On Saturday, May 11, the Peace Garden fountains will be turning blue alongside many different monuments such as York City walls, the fountain in Geneva, and nine landmarks across the Netherlands including the Rotterdam Bridge to represent ME Awareness week.
That evening the Big Wheel will light up blue, and on Sunday, May 12, Sheffield Cathedral is lighting its entrances blue. ME (Myalgic Encephalomyelitis) is an invisible illness but on Sunday ME sufferers, carers and friends will be making themselves seen and heard in Barker’s Pool, as part of the global campaign for ME health equality. The day will see the lining up of ‘empty’ shoes and footwear of ME sufferers from across the region, footwear that has been unused and made redundant by this debilitating illness.
At 12 noon we will hear from local people with ME, and Berlie Doherty, children’s author, speaking on behalf of those unable to attend due to severe illness and explaining the demands of #MillionsMissing.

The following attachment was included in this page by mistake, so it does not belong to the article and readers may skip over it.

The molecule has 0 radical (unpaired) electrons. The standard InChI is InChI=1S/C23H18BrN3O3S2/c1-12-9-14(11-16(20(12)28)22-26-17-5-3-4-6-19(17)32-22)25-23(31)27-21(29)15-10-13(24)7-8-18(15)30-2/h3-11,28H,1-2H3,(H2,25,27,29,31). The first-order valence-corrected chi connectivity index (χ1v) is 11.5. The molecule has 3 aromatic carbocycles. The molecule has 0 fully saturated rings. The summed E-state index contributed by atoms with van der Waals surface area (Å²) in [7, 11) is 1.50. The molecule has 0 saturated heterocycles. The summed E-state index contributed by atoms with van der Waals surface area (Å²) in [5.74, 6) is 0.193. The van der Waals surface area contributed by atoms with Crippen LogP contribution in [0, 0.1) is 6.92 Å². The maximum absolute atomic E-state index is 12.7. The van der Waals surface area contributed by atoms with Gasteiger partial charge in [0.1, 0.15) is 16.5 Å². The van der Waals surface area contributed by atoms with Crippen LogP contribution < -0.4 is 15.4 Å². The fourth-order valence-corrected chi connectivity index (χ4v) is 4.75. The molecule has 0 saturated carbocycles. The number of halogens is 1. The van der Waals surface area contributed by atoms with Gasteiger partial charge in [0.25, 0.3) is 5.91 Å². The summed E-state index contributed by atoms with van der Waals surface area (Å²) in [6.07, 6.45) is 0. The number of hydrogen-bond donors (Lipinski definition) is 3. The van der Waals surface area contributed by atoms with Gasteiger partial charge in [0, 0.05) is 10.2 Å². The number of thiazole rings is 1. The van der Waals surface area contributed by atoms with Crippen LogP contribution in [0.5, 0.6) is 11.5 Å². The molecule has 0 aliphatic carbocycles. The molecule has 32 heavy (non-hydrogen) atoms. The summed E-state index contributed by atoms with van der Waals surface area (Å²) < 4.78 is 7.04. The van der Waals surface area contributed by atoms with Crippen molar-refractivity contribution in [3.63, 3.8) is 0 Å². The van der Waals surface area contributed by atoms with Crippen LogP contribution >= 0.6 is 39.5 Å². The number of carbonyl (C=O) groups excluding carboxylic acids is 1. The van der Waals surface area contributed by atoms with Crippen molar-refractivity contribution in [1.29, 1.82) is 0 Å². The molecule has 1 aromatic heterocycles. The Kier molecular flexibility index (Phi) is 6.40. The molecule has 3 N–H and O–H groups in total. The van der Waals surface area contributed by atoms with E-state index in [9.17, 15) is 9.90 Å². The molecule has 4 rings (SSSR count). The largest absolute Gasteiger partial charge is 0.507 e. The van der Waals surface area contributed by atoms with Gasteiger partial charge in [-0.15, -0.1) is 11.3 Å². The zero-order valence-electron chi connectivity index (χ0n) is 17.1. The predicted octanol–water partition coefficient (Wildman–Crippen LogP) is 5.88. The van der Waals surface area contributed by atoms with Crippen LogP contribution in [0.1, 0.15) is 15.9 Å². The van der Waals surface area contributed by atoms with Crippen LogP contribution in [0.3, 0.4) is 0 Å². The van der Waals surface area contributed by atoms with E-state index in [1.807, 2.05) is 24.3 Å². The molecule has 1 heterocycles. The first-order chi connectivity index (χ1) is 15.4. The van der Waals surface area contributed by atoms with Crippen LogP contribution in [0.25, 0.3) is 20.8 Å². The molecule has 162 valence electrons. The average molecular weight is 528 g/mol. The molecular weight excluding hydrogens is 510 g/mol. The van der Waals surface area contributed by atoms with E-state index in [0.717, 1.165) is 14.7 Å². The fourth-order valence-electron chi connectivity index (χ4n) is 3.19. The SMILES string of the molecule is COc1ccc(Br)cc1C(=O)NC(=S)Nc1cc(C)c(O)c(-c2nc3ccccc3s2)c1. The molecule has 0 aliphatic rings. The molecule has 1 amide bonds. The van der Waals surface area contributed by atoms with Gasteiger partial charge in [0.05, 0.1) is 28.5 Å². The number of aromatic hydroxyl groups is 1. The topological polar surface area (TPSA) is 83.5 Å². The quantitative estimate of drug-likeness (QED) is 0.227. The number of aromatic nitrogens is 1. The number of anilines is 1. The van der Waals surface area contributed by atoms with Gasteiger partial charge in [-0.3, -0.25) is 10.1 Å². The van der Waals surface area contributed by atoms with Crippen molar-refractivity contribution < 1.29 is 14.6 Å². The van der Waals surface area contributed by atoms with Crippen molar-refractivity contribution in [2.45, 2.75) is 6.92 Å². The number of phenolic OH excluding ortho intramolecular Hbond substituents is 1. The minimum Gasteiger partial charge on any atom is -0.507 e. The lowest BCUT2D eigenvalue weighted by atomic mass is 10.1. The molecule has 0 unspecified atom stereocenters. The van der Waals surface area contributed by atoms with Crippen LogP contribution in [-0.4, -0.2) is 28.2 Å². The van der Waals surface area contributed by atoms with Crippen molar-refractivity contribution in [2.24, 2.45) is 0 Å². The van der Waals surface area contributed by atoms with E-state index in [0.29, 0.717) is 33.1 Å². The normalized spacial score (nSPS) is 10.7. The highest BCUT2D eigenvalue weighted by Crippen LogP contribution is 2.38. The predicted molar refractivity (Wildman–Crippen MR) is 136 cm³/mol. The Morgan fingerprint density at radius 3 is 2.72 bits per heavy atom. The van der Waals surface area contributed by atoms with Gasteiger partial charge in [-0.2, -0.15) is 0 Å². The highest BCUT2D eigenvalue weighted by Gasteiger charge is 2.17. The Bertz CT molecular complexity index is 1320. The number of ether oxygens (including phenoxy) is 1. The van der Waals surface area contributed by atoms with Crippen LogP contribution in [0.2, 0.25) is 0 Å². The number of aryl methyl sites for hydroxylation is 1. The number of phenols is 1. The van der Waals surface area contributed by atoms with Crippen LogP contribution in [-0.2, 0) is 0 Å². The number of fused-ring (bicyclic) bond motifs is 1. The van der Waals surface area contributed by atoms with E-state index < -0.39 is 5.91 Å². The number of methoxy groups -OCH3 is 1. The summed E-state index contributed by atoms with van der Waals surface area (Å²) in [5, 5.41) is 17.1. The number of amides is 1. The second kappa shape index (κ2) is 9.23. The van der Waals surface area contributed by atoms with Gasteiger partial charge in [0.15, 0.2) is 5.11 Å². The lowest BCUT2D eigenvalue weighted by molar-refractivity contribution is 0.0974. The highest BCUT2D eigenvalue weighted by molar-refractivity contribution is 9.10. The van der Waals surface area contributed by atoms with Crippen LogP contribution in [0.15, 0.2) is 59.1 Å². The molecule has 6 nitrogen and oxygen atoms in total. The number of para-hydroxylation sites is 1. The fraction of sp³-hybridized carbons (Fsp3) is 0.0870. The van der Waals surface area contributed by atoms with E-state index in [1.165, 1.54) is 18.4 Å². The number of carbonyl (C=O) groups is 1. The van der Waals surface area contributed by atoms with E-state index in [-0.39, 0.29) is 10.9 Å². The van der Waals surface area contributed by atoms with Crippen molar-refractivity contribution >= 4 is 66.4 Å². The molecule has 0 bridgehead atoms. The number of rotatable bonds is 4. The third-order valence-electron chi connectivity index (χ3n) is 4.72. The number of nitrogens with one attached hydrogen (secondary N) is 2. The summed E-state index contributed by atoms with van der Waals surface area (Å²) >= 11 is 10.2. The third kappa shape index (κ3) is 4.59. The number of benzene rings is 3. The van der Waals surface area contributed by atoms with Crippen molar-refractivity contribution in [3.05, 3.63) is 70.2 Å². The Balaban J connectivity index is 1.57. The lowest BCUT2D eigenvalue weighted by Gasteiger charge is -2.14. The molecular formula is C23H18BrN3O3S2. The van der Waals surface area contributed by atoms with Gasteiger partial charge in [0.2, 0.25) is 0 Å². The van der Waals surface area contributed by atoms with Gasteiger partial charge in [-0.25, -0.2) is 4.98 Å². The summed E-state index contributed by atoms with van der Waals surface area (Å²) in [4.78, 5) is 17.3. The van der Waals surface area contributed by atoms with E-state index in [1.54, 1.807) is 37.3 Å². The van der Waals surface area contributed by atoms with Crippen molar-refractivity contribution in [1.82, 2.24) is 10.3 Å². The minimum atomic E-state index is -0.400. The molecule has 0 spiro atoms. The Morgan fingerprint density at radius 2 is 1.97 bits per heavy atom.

Musicians will perform a songs written by those who are housebound asking Can You Hear ME? Purple Cats Community Choir will complete the performance. Louise Haigh MP will speak alongside Paul Blomfield MP and Clive Betts MP to highlight the unanimous call Parliament made in January of this year for increased biomedical research funding, the suspension of harmful treatments, updated medical professional training and noting concern at the trend for families of children with ME to be subjected to unjustified child protection proceedings. This happens to 1 in 5 families at present. Myalgic Encephalomyelitis (ME), also known as Chronic Fatigue Syndrome or ME/CFS, is a systemic neuroimmune disease characterized by post-exertional malaise (a severe worsening of symptoms after even minimal exertion). It causes dysregulation of both the immune system and the nervous system. The effects of ME are devastating enough to leave 25% of patients housebound or bedbound and an estimated 75% unable to work. Over 5,000 people of all ages live with ME in South Yorkshire alone, of whom 1,300 are housebound or bedbound. Young people face exceptional difficulties managing pressures of school, blame and misunderstanding and harmful treatments.